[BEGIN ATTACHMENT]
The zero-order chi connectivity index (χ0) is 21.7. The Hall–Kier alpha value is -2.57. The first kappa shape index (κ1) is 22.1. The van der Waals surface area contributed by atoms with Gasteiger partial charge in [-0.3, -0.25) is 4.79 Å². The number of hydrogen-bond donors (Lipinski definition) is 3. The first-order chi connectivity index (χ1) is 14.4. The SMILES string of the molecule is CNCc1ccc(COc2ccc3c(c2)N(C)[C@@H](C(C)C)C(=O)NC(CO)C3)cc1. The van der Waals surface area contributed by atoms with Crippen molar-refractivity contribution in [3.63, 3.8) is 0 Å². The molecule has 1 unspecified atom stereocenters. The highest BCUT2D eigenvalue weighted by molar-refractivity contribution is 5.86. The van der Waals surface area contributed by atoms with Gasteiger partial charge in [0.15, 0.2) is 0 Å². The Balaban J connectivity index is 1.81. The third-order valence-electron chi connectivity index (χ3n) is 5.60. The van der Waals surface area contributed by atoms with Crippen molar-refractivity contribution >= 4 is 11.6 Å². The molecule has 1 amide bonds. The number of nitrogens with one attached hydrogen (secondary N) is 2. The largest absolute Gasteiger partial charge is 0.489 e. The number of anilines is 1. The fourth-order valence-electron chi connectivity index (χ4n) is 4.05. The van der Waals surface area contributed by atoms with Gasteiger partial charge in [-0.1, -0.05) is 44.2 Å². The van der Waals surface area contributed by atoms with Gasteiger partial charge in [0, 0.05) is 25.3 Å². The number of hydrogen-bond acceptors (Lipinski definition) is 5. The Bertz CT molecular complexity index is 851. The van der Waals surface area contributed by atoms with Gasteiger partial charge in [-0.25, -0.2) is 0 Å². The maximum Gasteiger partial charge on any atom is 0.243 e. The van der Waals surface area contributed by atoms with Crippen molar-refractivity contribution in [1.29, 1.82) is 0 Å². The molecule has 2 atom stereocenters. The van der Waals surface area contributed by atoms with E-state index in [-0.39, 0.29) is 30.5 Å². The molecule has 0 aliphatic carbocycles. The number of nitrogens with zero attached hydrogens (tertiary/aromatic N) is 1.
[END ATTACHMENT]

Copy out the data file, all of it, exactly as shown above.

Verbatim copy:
The zero-order chi connectivity index (χ0) is 21.7. The Hall–Kier alpha value is -2.57. The first kappa shape index (κ1) is 22.1. The van der Waals surface area contributed by atoms with Gasteiger partial charge in [-0.3, -0.25) is 4.79 Å². The number of hydrogen-bond donors (Lipinski definition) is 3. The first-order chi connectivity index (χ1) is 14.4. The SMILES string of the molecule is CNCc1ccc(COc2ccc3c(c2)N(C)[C@@H](C(C)C)C(=O)NC(CO)C3)cc1. The van der Waals surface area contributed by atoms with Crippen molar-refractivity contribution in [3.63, 3.8) is 0 Å². The molecule has 1 unspecified atom stereocenters. The highest BCUT2D eigenvalue weighted by molar-refractivity contribution is 5.86. The van der Waals surface area contributed by atoms with Gasteiger partial charge in [0.15, 0.2) is 0 Å². The Balaban J connectivity index is 1.81. The third-order valence-electron chi connectivity index (χ3n) is 5.60. The van der Waals surface area contributed by atoms with Crippen molar-refractivity contribution >= 4 is 11.6 Å². The molecule has 1 amide bonds. The number of nitrogens with one attached hydrogen (secondary N) is 2. The largest absolute Gasteiger partial charge is 0.489 e. The number of anilines is 1. The fourth-order valence-electron chi connectivity index (χ4n) is 4.05. The van der Waals surface area contributed by atoms with Gasteiger partial charge in [-0.1, -0.05) is 44.2 Å². The van der Waals surface area contributed by atoms with Gasteiger partial charge in [0, 0.05) is 25.3 Å². The number of hydrogen-bond acceptors (Lipinski definition) is 5. The Bertz CT molecular complexity index is 851. The van der Waals surface area contributed by atoms with Gasteiger partial charge in [-0.25, -0.2) is 0 Å². The maximum Gasteiger partial charge on any atom is 0.243 e. The van der Waals surface area contributed by atoms with Crippen molar-refractivity contribution in [1.29, 1.82) is 0 Å². The molecule has 2 atom stereocenters. The van der Waals surface area contributed by atoms with E-state index in [-0.39, 0.29) is 30.5 Å². The molecule has 0 aliphatic carbocycles. The number of nitrogens with zero attached hydrogens (tertiary/aromatic N) is 1.